Transparency and Free Access

A modern privacy management program shouldn’t hide anything from its users. Not only is the opposite required by countless privacy laws, but it’s just good business. The most visible way you can create transparency is through a privacy policy.

A privacy policy should live permanently on your website for easy access by visitors. But it should also be stored and accessible by your employees on an intranet or cloud-based system. Create support materials to help your team more efficiently enact the privacy policy:

The submission process for a user to submit individual feedback about a status change to their feedback should also be a part of your privacy policy.

Finally, enable free access — freely providing information about the form and duration of your data processing and integrity. This should be done by showing users a message at the time when you’re collecting their data: What information you’re collecting, using, storing, and transferring.

Purpose Specification, Use Limitation, and Suitability

It’s not enough you provide a good reason for and valid means of collecting personal data. Privacy management requires purpose specification: You use the data you collect — only and precisely — in the ways you said you would.

To ensure you follow this:

In addition, you shouldn’t do more with the data than you said you would. Use limitation holds you accountable not to share data between departments, to minimize exposure to hackers, and to establish secure ID authentication, among other best practices.

You’re also obligated to comply with use suitability. You can’t color outside the lines of what you told data subjects about the processing of their data.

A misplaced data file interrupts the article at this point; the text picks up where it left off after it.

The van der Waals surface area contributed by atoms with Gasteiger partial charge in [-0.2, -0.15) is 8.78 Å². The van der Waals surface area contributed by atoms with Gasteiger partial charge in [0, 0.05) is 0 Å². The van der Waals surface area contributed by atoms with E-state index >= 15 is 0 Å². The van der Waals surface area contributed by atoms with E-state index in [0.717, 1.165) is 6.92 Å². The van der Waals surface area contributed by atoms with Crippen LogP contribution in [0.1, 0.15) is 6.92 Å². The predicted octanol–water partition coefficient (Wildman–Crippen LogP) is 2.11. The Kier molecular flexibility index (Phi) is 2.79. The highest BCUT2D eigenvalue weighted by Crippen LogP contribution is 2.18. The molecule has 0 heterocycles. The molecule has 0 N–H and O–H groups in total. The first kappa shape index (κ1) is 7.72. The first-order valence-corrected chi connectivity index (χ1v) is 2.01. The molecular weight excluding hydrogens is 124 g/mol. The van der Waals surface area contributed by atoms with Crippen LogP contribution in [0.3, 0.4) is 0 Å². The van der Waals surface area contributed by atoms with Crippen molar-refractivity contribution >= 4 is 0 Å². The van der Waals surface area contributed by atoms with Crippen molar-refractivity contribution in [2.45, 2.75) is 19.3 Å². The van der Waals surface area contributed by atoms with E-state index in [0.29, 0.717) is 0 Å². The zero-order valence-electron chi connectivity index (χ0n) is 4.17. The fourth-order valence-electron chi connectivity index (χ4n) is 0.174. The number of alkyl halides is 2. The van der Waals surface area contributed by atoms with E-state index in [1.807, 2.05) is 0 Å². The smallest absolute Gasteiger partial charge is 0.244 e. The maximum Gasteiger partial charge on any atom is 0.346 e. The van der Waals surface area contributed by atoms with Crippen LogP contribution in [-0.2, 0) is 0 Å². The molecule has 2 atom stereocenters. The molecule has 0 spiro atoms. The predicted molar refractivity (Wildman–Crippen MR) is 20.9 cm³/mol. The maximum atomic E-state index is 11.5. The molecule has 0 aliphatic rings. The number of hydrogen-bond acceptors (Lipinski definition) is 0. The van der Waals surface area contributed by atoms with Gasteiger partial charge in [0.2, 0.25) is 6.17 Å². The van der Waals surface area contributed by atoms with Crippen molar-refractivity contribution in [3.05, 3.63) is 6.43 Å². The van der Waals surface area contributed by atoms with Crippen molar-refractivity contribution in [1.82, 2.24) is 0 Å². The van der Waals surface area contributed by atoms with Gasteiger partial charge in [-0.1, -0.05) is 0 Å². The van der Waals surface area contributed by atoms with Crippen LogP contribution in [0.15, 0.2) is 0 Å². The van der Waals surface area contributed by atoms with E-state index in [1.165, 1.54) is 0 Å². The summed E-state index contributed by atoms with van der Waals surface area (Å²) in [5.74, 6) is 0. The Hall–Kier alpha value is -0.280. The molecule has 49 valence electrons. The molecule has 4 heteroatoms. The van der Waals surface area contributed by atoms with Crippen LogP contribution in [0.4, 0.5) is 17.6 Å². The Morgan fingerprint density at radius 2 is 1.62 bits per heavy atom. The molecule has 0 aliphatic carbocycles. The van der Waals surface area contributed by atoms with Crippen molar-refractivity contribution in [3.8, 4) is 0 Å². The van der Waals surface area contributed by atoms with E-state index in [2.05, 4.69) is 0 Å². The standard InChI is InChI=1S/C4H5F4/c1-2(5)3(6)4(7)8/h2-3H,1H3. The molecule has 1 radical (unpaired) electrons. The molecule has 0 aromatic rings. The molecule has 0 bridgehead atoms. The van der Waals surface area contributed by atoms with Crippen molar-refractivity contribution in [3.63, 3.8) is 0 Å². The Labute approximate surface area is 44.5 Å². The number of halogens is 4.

Data Minimization, Storage Limitation, and Accuracy

A privacy management program shouldn’t just focus on the preparation for and collection of personal data. You must also ensure once you collect data, it’s stored and maintained securely. The integrity of a person’s information must stay intact throughout its lifecycle with your company.

Data minimization is the practice of ensuring personal data processing is adequate, relevant, and limited to only what’s necessary. Implement data minimization by:

You also have to follow storage limitation best practices. Personal data must be kept in a way so when it’s no longer necessary to store for your purposes, you can easily delete it. Regularly review your data inventory. Set up triggers to delete data. And erase personal data immediately and securely when users deactivate or delete their accounts.

To keep the personal data you store accurate and updated, set up auditing processes dedicated to this task. Any temporary files created when storing Personal Identifiable Information (PII) must be completely and safely disposed of.

Management System

Executing a long-term privacy management program starts with understanding the legal context behind everything you do. Across the world, governments are releasing privacy legislation. You must be knowledgeable about these legal, regulatory, and contractual requirements in order to implement them.